Safety Offers Sustainability Benefits

Safety is always critical, but it also can go beyond itself, securing a home within larger productivity and sustainability efforts. "Safety, sustainability and productivity are all weaving together," said Michael Douglas, senior manager for new technology and standards at General Motors (www.gm.com). He also is global leader responsible for implementing GM's global health and safety designs and programs, such as the company's Safety 21 effort throughout the lifecycle of its production systems. Douglas delivered his keynote presentation, "How Safety Impacts Sustainability," at the second annual Safety Automation Forum the day before the opening of Rockwell Automation's Automation Fair 2009 in November at the Anaheim Convention Center in California.

 

Safety
INTEGRAL SAFETY
"Safety, sustainability and productivity are all weaving together," said GM's Michael Douglas as he explained how the company's safety efforts have become an integral part of the company's culture in his presentation at Rockwell Automation's Automation Fair 2009.

To successfully implement a sustainable safety and productivity program, Douglas explained, participants must use a method to balance their efforts separately or together; use a tactical, staged approach for recommended solutions; employ a communication process for risk assessments; use a method for knowing at a glance where they are and where they need to go; and identify enabling technologies to support the tactical actions. Meanwhile, sustainability can include compliance with standards, reducing consumption of non-renewable resources in the supply chain, using eco-friendly products and implementing new business models or next-practice platforms.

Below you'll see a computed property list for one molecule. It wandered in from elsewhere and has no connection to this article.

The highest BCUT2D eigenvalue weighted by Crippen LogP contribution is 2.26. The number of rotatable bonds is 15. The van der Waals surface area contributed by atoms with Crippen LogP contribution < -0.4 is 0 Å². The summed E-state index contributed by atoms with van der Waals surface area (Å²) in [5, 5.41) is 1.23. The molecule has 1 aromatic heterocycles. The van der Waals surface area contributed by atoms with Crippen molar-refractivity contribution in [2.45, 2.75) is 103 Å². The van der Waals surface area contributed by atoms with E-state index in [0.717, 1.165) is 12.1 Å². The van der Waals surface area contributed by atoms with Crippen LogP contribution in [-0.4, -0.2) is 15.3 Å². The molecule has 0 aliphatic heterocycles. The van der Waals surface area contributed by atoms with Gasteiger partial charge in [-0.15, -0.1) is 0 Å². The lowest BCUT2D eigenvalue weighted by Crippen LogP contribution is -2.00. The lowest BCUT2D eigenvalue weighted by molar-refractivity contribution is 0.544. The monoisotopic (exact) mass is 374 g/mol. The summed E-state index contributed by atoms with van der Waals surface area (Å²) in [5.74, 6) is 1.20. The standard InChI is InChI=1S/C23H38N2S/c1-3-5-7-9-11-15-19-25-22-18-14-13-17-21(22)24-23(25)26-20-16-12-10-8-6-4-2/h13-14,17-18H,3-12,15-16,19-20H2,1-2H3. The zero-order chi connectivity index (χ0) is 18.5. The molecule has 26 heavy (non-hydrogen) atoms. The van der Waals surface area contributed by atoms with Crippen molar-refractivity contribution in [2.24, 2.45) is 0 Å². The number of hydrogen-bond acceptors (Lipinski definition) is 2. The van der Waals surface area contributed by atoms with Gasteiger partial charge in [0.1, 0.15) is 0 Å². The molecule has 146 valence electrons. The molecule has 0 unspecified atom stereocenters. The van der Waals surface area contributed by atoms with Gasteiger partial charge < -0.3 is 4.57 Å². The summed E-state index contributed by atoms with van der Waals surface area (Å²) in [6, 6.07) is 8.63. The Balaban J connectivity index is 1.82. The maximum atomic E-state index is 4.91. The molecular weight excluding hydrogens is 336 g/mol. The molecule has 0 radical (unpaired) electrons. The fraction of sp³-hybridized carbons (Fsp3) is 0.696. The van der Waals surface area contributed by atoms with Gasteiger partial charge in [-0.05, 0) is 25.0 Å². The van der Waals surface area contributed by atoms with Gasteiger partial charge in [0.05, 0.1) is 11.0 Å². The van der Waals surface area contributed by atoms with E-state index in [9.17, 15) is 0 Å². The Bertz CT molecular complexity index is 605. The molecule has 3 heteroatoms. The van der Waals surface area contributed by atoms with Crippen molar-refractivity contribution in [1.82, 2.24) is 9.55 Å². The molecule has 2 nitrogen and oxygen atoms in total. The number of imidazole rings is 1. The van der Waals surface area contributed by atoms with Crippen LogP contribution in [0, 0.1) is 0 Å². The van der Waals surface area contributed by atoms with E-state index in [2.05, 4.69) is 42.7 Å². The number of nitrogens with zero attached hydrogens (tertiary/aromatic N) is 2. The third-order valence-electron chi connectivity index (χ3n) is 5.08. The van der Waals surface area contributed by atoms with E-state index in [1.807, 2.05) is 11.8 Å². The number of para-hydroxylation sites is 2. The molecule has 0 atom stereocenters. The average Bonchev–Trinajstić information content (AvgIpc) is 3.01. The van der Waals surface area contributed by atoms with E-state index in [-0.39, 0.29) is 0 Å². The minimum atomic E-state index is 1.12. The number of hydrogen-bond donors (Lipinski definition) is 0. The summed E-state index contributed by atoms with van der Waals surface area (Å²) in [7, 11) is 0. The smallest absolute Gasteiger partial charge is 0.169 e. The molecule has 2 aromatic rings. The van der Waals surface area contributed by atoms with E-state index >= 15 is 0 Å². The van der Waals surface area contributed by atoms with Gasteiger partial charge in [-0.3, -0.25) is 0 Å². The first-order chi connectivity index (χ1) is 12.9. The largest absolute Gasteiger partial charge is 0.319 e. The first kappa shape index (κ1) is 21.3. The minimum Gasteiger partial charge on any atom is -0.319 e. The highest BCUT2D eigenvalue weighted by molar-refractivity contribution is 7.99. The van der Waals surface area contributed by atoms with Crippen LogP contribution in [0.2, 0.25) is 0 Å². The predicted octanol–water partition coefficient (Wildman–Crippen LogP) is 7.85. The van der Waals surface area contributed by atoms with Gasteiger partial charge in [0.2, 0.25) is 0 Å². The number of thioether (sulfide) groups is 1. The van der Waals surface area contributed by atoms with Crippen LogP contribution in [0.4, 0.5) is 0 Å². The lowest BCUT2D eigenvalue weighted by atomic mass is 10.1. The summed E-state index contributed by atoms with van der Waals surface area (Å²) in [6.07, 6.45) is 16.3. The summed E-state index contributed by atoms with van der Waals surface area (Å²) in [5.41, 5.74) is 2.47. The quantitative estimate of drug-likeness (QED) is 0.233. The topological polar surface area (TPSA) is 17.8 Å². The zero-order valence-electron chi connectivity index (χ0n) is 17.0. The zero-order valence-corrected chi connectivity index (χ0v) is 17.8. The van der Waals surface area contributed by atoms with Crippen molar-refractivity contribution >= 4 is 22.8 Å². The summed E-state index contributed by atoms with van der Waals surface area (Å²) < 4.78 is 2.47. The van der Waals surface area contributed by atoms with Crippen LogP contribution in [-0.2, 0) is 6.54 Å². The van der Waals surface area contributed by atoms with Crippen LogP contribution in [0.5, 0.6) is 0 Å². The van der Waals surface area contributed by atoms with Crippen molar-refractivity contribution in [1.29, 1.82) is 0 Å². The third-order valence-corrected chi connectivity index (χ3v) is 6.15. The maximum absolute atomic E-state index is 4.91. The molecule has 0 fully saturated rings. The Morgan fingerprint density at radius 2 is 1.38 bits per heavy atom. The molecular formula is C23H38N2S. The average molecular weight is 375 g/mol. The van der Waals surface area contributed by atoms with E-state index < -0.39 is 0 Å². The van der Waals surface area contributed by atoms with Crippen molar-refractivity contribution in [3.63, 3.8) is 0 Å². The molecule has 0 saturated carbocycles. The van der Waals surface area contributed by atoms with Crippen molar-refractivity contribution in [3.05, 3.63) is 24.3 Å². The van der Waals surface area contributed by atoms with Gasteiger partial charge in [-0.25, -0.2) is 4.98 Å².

Consequently, in 2005, GM developed a two-stage approach to capture the multiple actions required for safety applications. The first stage of GM's iterative approach seeks to eliminate hazards by changing tasks, functions or locations or by substituting materials. The second stage reduces risks to a safe and acceptable level by balancing a combination of actions in engineering controls; awareness, including warnings, signs and other devices; safe operating procedures; training of operators, maintenance staff and others; and personal protective equipment. Douglas added that the two-stage approach can be applied to everything from training to sustainability and productivity. "Fortunately, engineers trained in the two-stage approach bring their experience to each of their next projects or programs," said Douglas. He added that GM has completed 14,000 risk assessments for itself and its suppliers since 1997.

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